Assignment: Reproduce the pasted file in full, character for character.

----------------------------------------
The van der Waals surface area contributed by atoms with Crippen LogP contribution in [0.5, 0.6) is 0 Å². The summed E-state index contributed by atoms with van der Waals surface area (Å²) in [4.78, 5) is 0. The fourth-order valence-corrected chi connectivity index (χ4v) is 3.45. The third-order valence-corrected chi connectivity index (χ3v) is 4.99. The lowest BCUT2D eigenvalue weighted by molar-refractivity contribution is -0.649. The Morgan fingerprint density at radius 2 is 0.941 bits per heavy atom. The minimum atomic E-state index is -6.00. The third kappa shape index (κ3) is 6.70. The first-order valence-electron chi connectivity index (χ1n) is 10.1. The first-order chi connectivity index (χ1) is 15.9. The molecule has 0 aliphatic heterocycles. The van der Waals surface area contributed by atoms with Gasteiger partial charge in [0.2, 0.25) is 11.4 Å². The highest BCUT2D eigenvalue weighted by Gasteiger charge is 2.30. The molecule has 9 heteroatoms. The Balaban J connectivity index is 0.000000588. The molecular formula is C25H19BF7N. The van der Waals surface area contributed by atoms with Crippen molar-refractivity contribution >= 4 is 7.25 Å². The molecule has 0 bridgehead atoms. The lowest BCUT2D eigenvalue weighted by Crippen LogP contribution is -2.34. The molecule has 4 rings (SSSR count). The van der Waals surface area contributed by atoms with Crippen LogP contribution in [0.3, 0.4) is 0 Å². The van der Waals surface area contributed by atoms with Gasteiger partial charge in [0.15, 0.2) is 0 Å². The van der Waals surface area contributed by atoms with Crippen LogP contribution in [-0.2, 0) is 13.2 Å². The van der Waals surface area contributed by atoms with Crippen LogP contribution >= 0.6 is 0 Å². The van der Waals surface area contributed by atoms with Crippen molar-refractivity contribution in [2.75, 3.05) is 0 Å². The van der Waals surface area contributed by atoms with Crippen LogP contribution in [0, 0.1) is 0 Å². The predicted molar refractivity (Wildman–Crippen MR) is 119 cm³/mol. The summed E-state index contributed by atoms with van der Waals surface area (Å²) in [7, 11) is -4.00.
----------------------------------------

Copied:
The van der Waals surface area contributed by atoms with Crippen LogP contribution in [0.5, 0.6) is 0 Å². The summed E-state index contributed by atoms with van der Waals surface area (Å²) in [4.78, 5) is 0. The fourth-order valence-corrected chi connectivity index (χ4v) is 3.45. The third-order valence-corrected chi connectivity index (χ3v) is 4.99. The lowest BCUT2D eigenvalue weighted by molar-refractivity contribution is -0.649. The Morgan fingerprint density at radius 2 is 0.941 bits per heavy atom. The minimum atomic E-state index is -6.00. The third kappa shape index (κ3) is 6.70. The first-order valence-electron chi connectivity index (χ1n) is 10.1. The first-order chi connectivity index (χ1) is 15.9. The molecule has 0 aliphatic heterocycles. The van der Waals surface area contributed by atoms with Gasteiger partial charge in [0.2, 0.25) is 11.4 Å². The highest BCUT2D eigenvalue weighted by Gasteiger charge is 2.30. The molecule has 9 heteroatoms. The Balaban J connectivity index is 0.000000588. The molecular formula is C25H19BF7N. The van der Waals surface area contributed by atoms with Crippen molar-refractivity contribution >= 4 is 7.25 Å². The molecule has 0 bridgehead atoms. The lowest BCUT2D eigenvalue weighted by Crippen LogP contribution is -2.34. The molecule has 4 rings (SSSR count). The van der Waals surface area contributed by atoms with Crippen LogP contribution in [0.3, 0.4) is 0 Å². The van der Waals surface area contributed by atoms with Gasteiger partial charge in [0.15, 0.2) is 0 Å². The van der Waals surface area contributed by atoms with Crippen LogP contribution in [-0.2, 0) is 13.2 Å². The van der Waals surface area contributed by atoms with Crippen LogP contribution >= 0.6 is 0 Å². The van der Waals surface area contributed by atoms with Crippen molar-refractivity contribution in [2.75, 3.05) is 0 Å². The van der Waals surface area contributed by atoms with Crippen LogP contribution in [0, 0.1) is 0 Å². The predicted molar refractivity (Wildman–Crippen MR) is 119 cm³/mol. The summed E-state index contributed by atoms with van der Waals surface area (Å²) in [7, 11) is -4.00.